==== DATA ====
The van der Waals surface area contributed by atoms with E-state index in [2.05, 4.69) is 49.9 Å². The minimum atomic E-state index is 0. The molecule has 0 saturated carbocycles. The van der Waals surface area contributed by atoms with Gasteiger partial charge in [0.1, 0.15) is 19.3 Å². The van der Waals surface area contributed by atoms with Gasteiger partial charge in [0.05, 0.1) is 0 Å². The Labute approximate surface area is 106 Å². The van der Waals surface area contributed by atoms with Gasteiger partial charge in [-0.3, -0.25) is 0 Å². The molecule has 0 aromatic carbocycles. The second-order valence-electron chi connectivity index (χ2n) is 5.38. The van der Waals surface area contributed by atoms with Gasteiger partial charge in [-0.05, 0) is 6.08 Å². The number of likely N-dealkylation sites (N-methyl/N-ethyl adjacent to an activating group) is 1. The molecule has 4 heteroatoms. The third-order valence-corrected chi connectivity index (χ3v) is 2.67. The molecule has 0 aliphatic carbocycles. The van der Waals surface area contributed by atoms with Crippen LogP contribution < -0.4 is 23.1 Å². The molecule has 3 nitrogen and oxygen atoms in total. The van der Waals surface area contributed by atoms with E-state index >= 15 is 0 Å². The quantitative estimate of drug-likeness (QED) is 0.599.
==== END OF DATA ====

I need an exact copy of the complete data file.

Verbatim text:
The van der Waals surface area contributed by atoms with E-state index in [2.05, 4.69) is 49.9 Å². The minimum atomic E-state index is 0. The molecule has 0 saturated carbocycles. The van der Waals surface area contributed by atoms with Gasteiger partial charge in [0.1, 0.15) is 19.3 Å². The van der Waals surface area contributed by atoms with Gasteiger partial charge in [0.05, 0.1) is 0 Å². The Labute approximate surface area is 106 Å². The van der Waals surface area contributed by atoms with Gasteiger partial charge in [-0.3, -0.25) is 0 Å². The molecule has 0 aromatic carbocycles. The second-order valence-electron chi connectivity index (χ2n) is 5.38. The van der Waals surface area contributed by atoms with Gasteiger partial charge in [-0.05, 0) is 6.08 Å². The number of likely N-dealkylation sites (N-methyl/N-ethyl adjacent to an activating group) is 1. The molecule has 4 heteroatoms. The third-order valence-corrected chi connectivity index (χ3v) is 2.67. The molecule has 0 aliphatic carbocycles. The van der Waals surface area contributed by atoms with Crippen LogP contribution < -0.4 is 23.1 Å². The molecule has 3 nitrogen and oxygen atoms in total. The van der Waals surface area contributed by atoms with E-state index >= 15 is 0 Å². The quantitative estimate of drug-likeness (QED) is 0.599.